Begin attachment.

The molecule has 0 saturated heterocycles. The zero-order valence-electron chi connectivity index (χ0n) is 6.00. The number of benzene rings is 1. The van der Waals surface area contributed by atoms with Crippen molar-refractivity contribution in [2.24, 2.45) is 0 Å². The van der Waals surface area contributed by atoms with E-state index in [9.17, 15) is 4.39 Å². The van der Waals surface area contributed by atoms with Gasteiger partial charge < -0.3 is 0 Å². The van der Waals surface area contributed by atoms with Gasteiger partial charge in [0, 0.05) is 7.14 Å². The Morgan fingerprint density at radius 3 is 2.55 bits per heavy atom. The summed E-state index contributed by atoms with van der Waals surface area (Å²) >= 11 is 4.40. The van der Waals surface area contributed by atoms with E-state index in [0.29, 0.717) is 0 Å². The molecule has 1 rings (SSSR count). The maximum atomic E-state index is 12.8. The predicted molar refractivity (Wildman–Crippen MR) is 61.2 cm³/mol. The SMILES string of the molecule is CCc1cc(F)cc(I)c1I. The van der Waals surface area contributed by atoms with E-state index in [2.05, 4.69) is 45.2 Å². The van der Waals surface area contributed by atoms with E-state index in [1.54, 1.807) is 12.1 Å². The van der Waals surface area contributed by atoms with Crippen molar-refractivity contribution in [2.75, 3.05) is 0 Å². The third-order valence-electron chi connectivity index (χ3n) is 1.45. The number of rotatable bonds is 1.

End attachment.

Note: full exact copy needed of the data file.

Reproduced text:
The molecule has 0 saturated heterocycles. The zero-order valence-electron chi connectivity index (χ0n) is 6.00. The number of benzene rings is 1. The van der Waals surface area contributed by atoms with Crippen molar-refractivity contribution in [2.24, 2.45) is 0 Å². The van der Waals surface area contributed by atoms with E-state index in [9.17, 15) is 4.39 Å². The van der Waals surface area contributed by atoms with Gasteiger partial charge < -0.3 is 0 Å². The van der Waals surface area contributed by atoms with Gasteiger partial charge in [0, 0.05) is 7.14 Å². The Morgan fingerprint density at radius 3 is 2.55 bits per heavy atom. The summed E-state index contributed by atoms with van der Waals surface area (Å²) >= 11 is 4.40. The van der Waals surface area contributed by atoms with E-state index in [0.29, 0.717) is 0 Å². The molecule has 1 rings (SSSR count). The maximum atomic E-state index is 12.8. The predicted molar refractivity (Wildman–Crippen MR) is 61.2 cm³/mol. The SMILES string of the molecule is CCc1cc(F)cc(I)c1I. The van der Waals surface area contributed by atoms with E-state index in [2.05, 4.69) is 45.2 Å². The van der Waals surface area contributed by atoms with E-state index in [1.54, 1.807) is 12.1 Å². The van der Waals surface area contributed by atoms with Crippen molar-refractivity contribution in [2.75, 3.05) is 0 Å². The third-order valence-electron chi connectivity index (χ3n) is 1.45. The number of rotatable bonds is 1.